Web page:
Pre-cell phone era technology could be the next deregulation target at the Federal Communications Commission.

The Independent Telephone & Telecommunications Alliance last week filed comments with the FCC supporting a petition from Cincinnati Bell Any Distance Inc. requesting a waiver for required annual audits tracking pay phone transactions.

Long-standing regulations on a rapidly vanishing telecommunications tool would seem a ripe target for the FCC under Chairman Ajit Pai (R). Since ascending to the leadership role in January, Pai has pushed a swath of efforts to roll back regulatory constraints on telecommunications firms and broadcasters.

In their petition, Cincinnati Bell cited FCC data showing that that the number of U.S. pay phones has declined to fewer than 100,000 from 2 million in 1997. But the costs of related regulations have not declined accordingly, according to ITTA.

The trade group said in its filing that the cost of Cincinnati Bell’s annual audit “is now approximately five times the amount of payphone compensation that it pays annually.”

Sprint Corp. requested a waiver from the requirements last month.

“Sprint has filed waiver requests for this rule for years now and they’ve either been denied or ignored,” Mike Rogers, ITTA’s vice president of regulatory affairs, said in phone interview Monday. “It seems like it’s a different atmosphere now with Chairman Pai, so we’re hoping it will finally happen.”

The FCC did not respond to a request for comment.

In a speech last week, Pai reiterated his desire to nix any regulation that didn’t satisfy a cost-benefit analysis.

“We’re reviewing the FCC’s rules across the board and deciding which ones still make sense in the digital age,” he said. “When the facts warrant, we won’t hesitate to revise overly burdensome rules or repeal them altogether. And you don’t need a weatherman to know that the wind is blowing certain FCC rules toward modification or elimination.”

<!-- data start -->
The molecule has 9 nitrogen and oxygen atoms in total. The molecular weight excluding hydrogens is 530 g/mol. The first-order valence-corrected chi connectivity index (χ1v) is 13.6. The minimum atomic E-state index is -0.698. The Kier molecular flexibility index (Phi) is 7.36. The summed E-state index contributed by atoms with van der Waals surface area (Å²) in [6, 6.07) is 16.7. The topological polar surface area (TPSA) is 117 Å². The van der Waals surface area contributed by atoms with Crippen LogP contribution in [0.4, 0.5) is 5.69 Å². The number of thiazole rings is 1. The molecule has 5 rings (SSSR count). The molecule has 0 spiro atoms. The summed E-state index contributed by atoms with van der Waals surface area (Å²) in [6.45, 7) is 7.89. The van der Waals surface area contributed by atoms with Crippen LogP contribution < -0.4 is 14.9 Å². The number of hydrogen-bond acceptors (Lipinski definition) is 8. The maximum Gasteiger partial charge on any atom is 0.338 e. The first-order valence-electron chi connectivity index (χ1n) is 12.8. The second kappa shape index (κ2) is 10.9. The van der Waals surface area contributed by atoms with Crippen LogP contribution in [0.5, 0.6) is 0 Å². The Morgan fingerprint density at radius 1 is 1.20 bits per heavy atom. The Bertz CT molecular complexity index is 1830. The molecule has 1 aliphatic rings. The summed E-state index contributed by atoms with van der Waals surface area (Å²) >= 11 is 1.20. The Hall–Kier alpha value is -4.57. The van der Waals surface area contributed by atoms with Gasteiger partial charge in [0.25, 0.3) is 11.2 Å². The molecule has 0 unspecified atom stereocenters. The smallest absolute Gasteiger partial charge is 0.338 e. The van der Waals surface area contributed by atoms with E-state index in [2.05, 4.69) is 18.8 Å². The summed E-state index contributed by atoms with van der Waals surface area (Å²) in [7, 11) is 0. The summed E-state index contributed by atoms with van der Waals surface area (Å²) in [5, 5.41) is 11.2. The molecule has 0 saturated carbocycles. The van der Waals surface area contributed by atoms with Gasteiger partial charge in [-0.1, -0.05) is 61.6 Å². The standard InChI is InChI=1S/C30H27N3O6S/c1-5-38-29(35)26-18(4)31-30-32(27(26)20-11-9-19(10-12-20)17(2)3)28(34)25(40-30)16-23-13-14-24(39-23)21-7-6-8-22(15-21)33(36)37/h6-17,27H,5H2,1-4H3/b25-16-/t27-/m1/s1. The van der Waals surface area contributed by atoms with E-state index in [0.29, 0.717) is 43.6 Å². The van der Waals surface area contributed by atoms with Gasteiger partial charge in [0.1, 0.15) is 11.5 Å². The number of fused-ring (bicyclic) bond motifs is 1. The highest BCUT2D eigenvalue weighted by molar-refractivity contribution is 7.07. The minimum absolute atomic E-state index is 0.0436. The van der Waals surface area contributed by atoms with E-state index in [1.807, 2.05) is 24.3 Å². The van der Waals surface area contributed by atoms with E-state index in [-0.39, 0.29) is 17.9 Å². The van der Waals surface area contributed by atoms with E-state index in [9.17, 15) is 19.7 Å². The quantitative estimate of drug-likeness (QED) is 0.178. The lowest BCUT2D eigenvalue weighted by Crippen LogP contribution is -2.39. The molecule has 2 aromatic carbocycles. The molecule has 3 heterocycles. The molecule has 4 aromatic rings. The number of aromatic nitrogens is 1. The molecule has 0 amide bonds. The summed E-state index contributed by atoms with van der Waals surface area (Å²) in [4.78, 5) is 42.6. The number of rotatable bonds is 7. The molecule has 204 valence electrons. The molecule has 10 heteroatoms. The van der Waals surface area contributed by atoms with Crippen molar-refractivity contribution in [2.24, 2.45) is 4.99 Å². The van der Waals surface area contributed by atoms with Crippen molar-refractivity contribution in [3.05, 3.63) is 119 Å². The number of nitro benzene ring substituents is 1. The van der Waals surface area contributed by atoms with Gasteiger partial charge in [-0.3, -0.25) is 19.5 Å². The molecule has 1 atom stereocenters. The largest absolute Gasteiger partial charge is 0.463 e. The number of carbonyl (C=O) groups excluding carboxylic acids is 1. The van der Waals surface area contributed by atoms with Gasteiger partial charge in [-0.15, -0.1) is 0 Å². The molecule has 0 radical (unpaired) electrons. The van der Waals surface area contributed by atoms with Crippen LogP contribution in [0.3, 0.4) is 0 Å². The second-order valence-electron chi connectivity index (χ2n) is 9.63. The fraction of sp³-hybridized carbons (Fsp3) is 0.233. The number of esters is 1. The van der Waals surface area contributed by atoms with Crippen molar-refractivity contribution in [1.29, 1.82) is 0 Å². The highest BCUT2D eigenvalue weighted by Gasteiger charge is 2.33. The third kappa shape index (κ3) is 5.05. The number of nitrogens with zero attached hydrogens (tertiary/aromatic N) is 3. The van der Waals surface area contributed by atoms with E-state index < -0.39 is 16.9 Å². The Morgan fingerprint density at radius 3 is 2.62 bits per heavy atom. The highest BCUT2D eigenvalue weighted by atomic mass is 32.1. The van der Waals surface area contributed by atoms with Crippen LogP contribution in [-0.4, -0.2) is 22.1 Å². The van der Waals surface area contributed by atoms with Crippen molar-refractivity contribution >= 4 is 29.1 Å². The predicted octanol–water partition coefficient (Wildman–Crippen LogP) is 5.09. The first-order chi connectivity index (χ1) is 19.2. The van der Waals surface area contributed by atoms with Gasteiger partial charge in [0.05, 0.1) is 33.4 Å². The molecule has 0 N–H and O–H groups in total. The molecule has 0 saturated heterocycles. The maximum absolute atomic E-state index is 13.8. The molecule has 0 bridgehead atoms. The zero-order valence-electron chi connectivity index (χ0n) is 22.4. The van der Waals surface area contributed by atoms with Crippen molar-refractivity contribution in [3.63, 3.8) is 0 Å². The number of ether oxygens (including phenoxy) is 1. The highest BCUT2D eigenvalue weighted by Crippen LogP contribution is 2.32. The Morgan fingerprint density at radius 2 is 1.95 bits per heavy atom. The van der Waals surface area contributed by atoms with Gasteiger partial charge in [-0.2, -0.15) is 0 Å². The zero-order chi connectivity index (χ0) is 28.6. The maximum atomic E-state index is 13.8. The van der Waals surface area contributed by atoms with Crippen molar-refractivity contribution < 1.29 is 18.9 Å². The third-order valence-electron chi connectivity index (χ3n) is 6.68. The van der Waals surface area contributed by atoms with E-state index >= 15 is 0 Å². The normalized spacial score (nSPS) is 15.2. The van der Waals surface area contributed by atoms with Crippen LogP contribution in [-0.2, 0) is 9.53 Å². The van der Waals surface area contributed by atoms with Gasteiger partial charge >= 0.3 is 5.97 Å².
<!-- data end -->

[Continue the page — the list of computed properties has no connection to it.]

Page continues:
Sprint asked that the FCC respond by June 30.

But even with the help of ITTA and a friendly FCC, Sprint doesn’t seem as confident as they might be in expecting a response as part of the biennial review process. Audits are due on July 1, Rogers said, adding that they usually take at least a month to complete.

Broadband companies and pay phone operators used to share parent companies, making the audits little more than a formality. But the broadband companies started selling off their pay phones with the advent of mobile technology. AT&T Inc., for example, sold its last ones in 2008.

In addition to technological advancements, privacy was a factor in the near demise of the payphone. City governments started disallowing payphones after criminals realized they could conduct covert business in the booths — think “The Sopranos.” A 1967 Supreme Court ruling, Katz v. United States, protected individuals’ right to privacy when using pay phones.

But pay phones operators can still break even, and even make a profit. Their utility is felt most during emergencies and by low-income communities. Companies like Pacific Telemanagement Services, part of The Jaroth Inc. Cos.,  are offering free public Wi-Fi as an ancillary service in their pay phone booths.

And unlike the public Wi-Fi booths popping up in places like New York, those old pay phones still offer a private connection.

Rogers said the ITTA isn’t pushing for total elimination of payphone regulations. But that in place of third-party audits, sworn testimony on a quarterly basis should suffice.

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